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December 10, 2005


James and Charles

very insightful analysis and thanks for the kind words. :)

james and charles


I also like the UI; the clean split-screen and the sentimenter are a nice change to typical blog search interfaces.

As for the content: the aggregated numbers - total positive vs. total negative - are interesting, but the individual results are, so far, unsatisfying. I believe there are two issues here: first, the analytics are done on a very shallow level (probably, predefined lists of words and phrases such as "I love X" or "I hate X"). Second, the lack of static ranking, or some kind of influence measurement, pushes to the top blog posts that have low content, from blogs who have few readers. This is not the way to find "blogs that interest me" - it's a way to find blogs that incidentally mention something I am interested in.

Having said this, I think deeper analytics and taking some sort of blog rank into account will make Opinmind one of the few search engines that really make use of the differences between the blogspace and the rest of the web.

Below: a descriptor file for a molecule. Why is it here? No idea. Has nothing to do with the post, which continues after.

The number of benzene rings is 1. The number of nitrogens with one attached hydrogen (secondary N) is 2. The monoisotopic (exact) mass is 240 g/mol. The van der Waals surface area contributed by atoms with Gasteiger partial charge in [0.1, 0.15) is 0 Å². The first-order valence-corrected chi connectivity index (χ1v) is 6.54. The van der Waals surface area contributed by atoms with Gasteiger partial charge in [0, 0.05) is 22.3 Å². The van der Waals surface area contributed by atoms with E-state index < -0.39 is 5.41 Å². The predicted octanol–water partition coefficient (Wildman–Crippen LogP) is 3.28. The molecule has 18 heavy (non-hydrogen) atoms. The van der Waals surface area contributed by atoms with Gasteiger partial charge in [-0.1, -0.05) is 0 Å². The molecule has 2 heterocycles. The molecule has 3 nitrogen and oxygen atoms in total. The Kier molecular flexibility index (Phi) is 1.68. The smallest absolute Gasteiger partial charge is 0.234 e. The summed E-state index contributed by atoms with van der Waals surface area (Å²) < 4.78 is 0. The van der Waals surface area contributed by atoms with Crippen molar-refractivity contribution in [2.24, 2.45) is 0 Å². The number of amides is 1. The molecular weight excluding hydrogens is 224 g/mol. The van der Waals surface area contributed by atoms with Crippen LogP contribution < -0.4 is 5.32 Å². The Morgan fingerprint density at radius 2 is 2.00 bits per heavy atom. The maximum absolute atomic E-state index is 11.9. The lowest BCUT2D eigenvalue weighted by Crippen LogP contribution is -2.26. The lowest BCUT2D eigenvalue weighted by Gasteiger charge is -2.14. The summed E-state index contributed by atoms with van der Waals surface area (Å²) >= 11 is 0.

Andrew Hitchcock

I've just played with this website briefly, and while it is really neat, it still has some kinks to work out. I ran one query, [Arrested Development], and the negative results are greatly over-valued. If you look the negative results, it seems that over half are people complaining about the cancelation. While the show gets lots of positive reviews, the cancelation of the show gets lots of negative reviews, and this messes up the results. I'm excited to see what this can be once it is refined and expanded more.

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